Promoting Healthy Living Pays Off: Help Your Employees or Community Focus on Nutrition and Fitness

Promoting Healthy Living Pays Off: Help Your Employees or Community Focus on Nutrition and Fitness
With the holiday season upon us, it's a good time for people to think about their New Year's resolutions and start getting back in shape. Business and community leaders, take note: This is the perfect time of year to promote well-being. Help the people in your communities set and achieve fitness goals and better manage stress by motivating them to get more exercise and to optimize their nutrition. Here’s how:

Move It!

Encourage your community to follow the Physical Activity Guidelines for Americans. Adults are advised to do both of the following to see health benefits:
  • At least 150 minutes a week of moderate-intensity aerobic physical activity for at least 10 minutes at a time
  • Muscle-strengthening activities on two or more days a week
DID YOU KNOW? Only 22% of Americans meet these guidelines for both aerobic and muscle-strengthening activities.

Good Nutrition for Healthy Living

Help your community choose a healthy eating plan by leading them to the 2015-2020 Dietary Guidelines for Americans. The guidelines emphasize:
  1. Adopting a healthy eating lifestyle that you can implement throughout your lifespan.
  2. Focusing on eating a variety of nutrient-dense foods and beverages within your caloric needs.
  3. Consuming fewer foods with added sugar, salt, saturated and trans fats.
  4. Being aware of less healthy foods and beverages, and choosing healthier nutrient-dense options.
  5. Helping to make and support a healthy nutrition lifestyle for yourself, your family and your community.
BONUS: The U.S. Department of Agriculture (USDA) offers the MyPlate Daily Checklist tool to help people create an individualized daily food plan.

Fitness at the Office Pays Off

Many jobs nowadays require prolonged sitting, which has been linked to neck and back pain, as well as increased risk for cardiovascular disease, cancer, diabetes and obesity. When people are active at work, it not only improves their health, but their increased alertness will make them more productive employees. Some companies promote fitness and stress management, with gyms on the premises or areas for lunchtime yoga or meditation classes. But even without these facilities, people can exercise at the office, even getting in some cardio (a session as short as 10 minutes is effective). Some ways to get moving at work include:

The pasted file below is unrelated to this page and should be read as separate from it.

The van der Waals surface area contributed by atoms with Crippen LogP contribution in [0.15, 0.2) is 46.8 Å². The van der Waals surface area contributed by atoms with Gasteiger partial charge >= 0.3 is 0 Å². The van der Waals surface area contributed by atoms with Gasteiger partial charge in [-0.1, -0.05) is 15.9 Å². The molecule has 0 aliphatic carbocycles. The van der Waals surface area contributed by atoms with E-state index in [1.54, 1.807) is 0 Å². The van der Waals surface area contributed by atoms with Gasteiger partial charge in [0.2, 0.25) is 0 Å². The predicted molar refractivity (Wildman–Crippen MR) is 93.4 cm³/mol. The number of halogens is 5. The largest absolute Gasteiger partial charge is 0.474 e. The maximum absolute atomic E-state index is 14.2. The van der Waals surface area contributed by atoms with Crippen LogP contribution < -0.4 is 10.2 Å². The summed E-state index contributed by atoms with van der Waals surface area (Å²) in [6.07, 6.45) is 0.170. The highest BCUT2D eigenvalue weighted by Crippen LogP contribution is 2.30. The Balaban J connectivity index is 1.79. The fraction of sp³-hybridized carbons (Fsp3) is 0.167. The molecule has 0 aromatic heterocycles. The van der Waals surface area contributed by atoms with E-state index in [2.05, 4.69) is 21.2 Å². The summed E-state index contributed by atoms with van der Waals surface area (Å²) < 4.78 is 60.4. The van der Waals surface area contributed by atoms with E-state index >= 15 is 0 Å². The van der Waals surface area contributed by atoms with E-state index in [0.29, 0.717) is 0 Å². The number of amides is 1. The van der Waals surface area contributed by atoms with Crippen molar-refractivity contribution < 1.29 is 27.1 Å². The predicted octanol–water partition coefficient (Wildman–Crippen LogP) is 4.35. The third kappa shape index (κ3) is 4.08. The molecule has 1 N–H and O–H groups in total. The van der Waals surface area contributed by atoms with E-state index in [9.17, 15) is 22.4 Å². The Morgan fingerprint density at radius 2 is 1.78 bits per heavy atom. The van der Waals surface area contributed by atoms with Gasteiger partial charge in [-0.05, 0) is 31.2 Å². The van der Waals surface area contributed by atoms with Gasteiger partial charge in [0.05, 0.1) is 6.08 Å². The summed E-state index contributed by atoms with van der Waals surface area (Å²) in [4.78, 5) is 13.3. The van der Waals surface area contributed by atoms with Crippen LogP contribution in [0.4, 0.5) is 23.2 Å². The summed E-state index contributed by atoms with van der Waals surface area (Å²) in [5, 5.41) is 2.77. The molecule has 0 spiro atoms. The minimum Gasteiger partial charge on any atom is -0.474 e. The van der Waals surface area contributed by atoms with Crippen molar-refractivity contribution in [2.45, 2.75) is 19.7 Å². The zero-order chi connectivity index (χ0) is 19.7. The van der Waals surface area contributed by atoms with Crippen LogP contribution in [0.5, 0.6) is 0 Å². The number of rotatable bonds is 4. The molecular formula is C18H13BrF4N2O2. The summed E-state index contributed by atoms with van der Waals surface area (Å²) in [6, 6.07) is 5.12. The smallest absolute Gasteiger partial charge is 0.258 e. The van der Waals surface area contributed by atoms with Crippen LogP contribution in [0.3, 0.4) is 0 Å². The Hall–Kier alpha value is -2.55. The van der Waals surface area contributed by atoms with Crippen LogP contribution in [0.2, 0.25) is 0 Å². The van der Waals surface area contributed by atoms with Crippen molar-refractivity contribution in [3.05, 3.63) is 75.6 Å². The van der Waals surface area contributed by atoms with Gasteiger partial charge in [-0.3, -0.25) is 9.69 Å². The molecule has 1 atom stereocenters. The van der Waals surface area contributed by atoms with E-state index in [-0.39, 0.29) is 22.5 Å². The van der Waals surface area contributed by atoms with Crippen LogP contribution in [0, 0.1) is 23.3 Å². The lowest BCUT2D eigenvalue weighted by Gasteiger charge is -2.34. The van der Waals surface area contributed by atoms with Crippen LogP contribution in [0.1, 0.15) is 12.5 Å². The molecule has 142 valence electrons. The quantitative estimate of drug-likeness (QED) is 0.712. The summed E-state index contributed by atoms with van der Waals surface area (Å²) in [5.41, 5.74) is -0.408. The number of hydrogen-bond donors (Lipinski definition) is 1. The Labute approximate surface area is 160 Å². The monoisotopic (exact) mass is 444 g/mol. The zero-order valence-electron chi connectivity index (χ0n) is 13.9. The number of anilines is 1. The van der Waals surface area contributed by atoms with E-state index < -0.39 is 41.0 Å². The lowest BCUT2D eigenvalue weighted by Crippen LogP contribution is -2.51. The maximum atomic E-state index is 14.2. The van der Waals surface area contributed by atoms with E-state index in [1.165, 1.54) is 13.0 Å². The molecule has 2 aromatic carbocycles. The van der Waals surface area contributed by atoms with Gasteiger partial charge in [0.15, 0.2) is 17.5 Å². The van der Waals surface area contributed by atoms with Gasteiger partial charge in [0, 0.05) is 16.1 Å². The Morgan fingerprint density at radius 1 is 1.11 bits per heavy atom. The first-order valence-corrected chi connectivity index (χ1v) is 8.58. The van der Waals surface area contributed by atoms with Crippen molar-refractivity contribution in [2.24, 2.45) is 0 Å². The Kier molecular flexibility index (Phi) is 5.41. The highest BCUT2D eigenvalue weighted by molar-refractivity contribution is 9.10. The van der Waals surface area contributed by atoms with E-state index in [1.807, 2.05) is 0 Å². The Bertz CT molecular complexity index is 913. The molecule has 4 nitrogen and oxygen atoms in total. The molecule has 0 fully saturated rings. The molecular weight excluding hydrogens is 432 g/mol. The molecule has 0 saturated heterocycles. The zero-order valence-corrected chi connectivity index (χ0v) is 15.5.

• Muscle-strengthening and flexibility exercises at the desk to limber up and improve posture.
  • Stationary cardio activities such as marching or jogging in place.
  • Having walking meetings.
  • Using a phone headset and walking while talking.
  • Taking the stairs instead of the elevator.
  • Using breaks as fitness breaks, going outside for a brisk walk or walking up and down flights of stairs inside the building.

Keep it Up!

Help people find the motivation to stay on track to healthy living and make fitness and good nutrition a part of their lives.
  • Suggest USDA’s SuperTracker – a personalized nutrition and physical activity plan that helps people stay on target by tracking their food intake and exercise.
  • Become an active community: Make it easier for people to walk or bike on your streets. This doesn’t just improve people’s fitness level, but your community becomes a better, safer place to live – and you can reap the environmental and economic benefits!
With just a few simple steps and the right amount of encouragement, your entire community can get on board with incorporating healthy habits into their lives. For more information on products to help your employees and community members get back in shape, browse the Quickseries® library of guides, including: Smart Nutrition 101, Fitness at Your Desk and Weight Management.